What is the only 'thing' which continues through our lifetime?
It's not our body, our appearance. It changes permanently. After six months every single atom in our body will be replaced.
It's not 'self' or our 'I' or ego. You are not the same boy or girl who you used to be at age five or ten. You would hardly even agree with your previous 'self'. It fluctuates all the times.
Not our experiences or memories, skills or habits, knowledge or information collected are permanent. We forget most of what we once learned. Our skills and habits develop, change and disappear, like everything.
Not our ideas or views, thoughts or dreams, our assessments or principles, beliefs or truths, our self-esteem or honour remain unchanged. Not even our names or titles.
But we know, we are sure, we are aware, that there is something which has continuity, there must be something constant, persistent.
And yes, it's awareness — our ability to notice, to be attentive, to pay attention, to concentrate our mind. We are aware of our body and self, aware of our experiences and thoughts. We are aware, we know and notice what we are doing, what we are looking at, thinking and talking about , etc. We are aware of what we see, hear, touch, taste or smell.
At least, it's highly recommended to be aware, to develop awareness, we could really be aware about everything. Indeed, there are interruptions in our awareness. While sleeping and dreaming, we are not aware. Sometimes our awareness is blurred, sometimes we lost adequate awareness because of strong feelings or emotions or because of using alcohol or other good staff. But in general, we are aware of our self almost continually throughout our life, or at least we believe that our self remains the same, because our awareness of our self seems to be the same.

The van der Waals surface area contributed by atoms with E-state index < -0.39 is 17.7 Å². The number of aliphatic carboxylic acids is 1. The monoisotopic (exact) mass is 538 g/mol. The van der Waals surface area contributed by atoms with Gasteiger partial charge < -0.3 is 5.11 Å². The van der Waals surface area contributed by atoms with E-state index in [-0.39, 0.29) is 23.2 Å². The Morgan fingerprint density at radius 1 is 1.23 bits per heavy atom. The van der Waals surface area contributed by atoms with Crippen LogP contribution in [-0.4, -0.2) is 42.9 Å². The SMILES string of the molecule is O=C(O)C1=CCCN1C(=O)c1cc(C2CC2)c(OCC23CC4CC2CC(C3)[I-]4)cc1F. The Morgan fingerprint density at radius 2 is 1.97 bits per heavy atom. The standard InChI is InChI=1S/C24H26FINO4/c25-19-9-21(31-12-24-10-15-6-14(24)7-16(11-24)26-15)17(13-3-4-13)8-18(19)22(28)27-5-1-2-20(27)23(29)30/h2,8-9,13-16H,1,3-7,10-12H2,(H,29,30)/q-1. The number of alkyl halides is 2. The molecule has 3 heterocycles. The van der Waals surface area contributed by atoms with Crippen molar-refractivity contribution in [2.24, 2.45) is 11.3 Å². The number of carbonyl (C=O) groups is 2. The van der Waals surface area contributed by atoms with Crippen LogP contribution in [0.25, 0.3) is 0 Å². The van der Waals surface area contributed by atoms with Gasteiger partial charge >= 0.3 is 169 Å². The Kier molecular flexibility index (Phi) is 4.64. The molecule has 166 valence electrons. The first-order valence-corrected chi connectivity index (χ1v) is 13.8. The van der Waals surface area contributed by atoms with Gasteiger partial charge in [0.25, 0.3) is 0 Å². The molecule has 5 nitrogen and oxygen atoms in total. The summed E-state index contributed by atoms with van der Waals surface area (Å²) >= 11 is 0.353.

There is a reason why it's so important, to develop awareness, to be in the moment, in present, to be aware, mindful, awakened, attentive. This is the natural way to spiritual development.
Being aware of our body, indeed. How it functions, how well it is. Training our mind to pay special attention to some aspects with this body, like breathing, walking, sleeping. Taking care of our body is normal and necessary.
Being aware of our 'self,' our self-image, being aware of our duties and responsibilities.
Being aware of what we have learned, experienced, seen, heard, read. Being aware of our memories. Being aware of our old and new skills and habits.
Being aware of our thoughts. How and why they appear and disappear.
We are not aware while sleeping and dreaming, while our awareness is switched off. And even when we are in our normal, daily, awakened state of consciousness, it is usually blurred, overshadowed with our restlessness, with various thoughts, stimulus, actions, needs, wanting, etc. In our normal, everyday life we can hardly stay out of this mess, in order to be mindful, aware and fully awakened.
Being totally aware is not an easy task. Most people hardly have enough awareness, just not more as for a tiny fractions of time, after which they feel themselves tired and need some rest. And yes, a short nap in daytime can create sufficient freshness indeed in order to be aware again.
Total awareness is approximately the same as total attentiveness, mindfulness, etc.